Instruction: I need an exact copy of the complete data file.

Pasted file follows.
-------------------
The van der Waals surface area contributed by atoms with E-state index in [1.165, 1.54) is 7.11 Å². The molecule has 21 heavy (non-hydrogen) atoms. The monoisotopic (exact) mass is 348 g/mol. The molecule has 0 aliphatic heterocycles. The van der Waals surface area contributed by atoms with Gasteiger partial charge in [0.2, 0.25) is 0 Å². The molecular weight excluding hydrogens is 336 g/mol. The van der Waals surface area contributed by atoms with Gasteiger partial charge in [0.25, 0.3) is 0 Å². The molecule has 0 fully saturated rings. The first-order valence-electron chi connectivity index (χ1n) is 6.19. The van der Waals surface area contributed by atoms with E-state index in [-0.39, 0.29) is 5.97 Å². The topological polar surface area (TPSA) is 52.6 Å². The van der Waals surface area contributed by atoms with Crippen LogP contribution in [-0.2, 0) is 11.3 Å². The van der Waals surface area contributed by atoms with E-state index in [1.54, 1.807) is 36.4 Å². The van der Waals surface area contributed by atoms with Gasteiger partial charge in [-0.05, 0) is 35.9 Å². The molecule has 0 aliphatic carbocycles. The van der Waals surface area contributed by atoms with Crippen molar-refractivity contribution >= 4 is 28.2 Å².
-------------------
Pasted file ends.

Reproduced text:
The van der Waals surface area contributed by atoms with E-state index in [1.165, 1.54) is 7.11 Å². The molecule has 21 heavy (non-hydrogen) atoms. The monoisotopic (exact) mass is 348 g/mol. The molecule has 0 aliphatic heterocycles. The van der Waals surface area contributed by atoms with Gasteiger partial charge in [0.2, 0.25) is 0 Å². The molecular weight excluding hydrogens is 336 g/mol. The van der Waals surface area contributed by atoms with Gasteiger partial charge in [0.25, 0.3) is 0 Å². The molecule has 0 fully saturated rings. The first-order valence-electron chi connectivity index (χ1n) is 6.19. The van der Waals surface area contributed by atoms with E-state index in [-0.39, 0.29) is 5.97 Å². The topological polar surface area (TPSA) is 52.6 Å². The van der Waals surface area contributed by atoms with Crippen LogP contribution in [-0.2, 0) is 11.3 Å². The van der Waals surface area contributed by atoms with E-state index in [1.54, 1.807) is 36.4 Å². The van der Waals surface area contributed by atoms with Gasteiger partial charge in [-0.05, 0) is 35.9 Å². The molecule has 0 aliphatic carbocycles. The van der Waals surface area contributed by atoms with Crippen molar-refractivity contribution >= 4 is 28.2 Å².